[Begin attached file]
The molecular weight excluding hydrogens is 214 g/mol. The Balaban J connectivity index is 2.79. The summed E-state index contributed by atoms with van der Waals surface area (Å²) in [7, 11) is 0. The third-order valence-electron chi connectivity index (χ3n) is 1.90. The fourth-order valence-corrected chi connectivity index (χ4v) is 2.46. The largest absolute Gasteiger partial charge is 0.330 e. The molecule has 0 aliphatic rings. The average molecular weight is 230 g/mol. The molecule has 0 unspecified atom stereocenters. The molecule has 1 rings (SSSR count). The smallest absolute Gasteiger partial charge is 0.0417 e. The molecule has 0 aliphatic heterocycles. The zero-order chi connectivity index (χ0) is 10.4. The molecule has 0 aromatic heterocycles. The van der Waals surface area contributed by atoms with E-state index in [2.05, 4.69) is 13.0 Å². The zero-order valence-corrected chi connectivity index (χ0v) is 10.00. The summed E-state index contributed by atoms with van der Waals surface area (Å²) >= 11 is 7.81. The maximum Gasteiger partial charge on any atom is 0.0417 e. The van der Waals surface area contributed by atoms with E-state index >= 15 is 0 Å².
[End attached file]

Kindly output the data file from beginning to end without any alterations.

The molecular weight excluding hydrogens is 214 g/mol. The Balaban J connectivity index is 2.79. The summed E-state index contributed by atoms with van der Waals surface area (Å²) in [7, 11) is 0. The third-order valence-electron chi connectivity index (χ3n) is 1.90. The fourth-order valence-corrected chi connectivity index (χ4v) is 2.46. The largest absolute Gasteiger partial charge is 0.330 e. The molecule has 0 aliphatic rings. The average molecular weight is 230 g/mol. The molecule has 0 unspecified atom stereocenters. The molecule has 1 rings (SSSR count). The smallest absolute Gasteiger partial charge is 0.0417 e. The molecule has 0 aliphatic heterocycles. The zero-order chi connectivity index (χ0) is 10.4. The molecule has 0 aromatic heterocycles. The van der Waals surface area contributed by atoms with E-state index in [2.05, 4.69) is 13.0 Å². The zero-order valence-corrected chi connectivity index (χ0v) is 10.00. The summed E-state index contributed by atoms with van der Waals surface area (Å²) >= 11 is 7.81. The maximum Gasteiger partial charge on any atom is 0.0417 e. The van der Waals surface area contributed by atoms with E-state index >= 15 is 0 Å².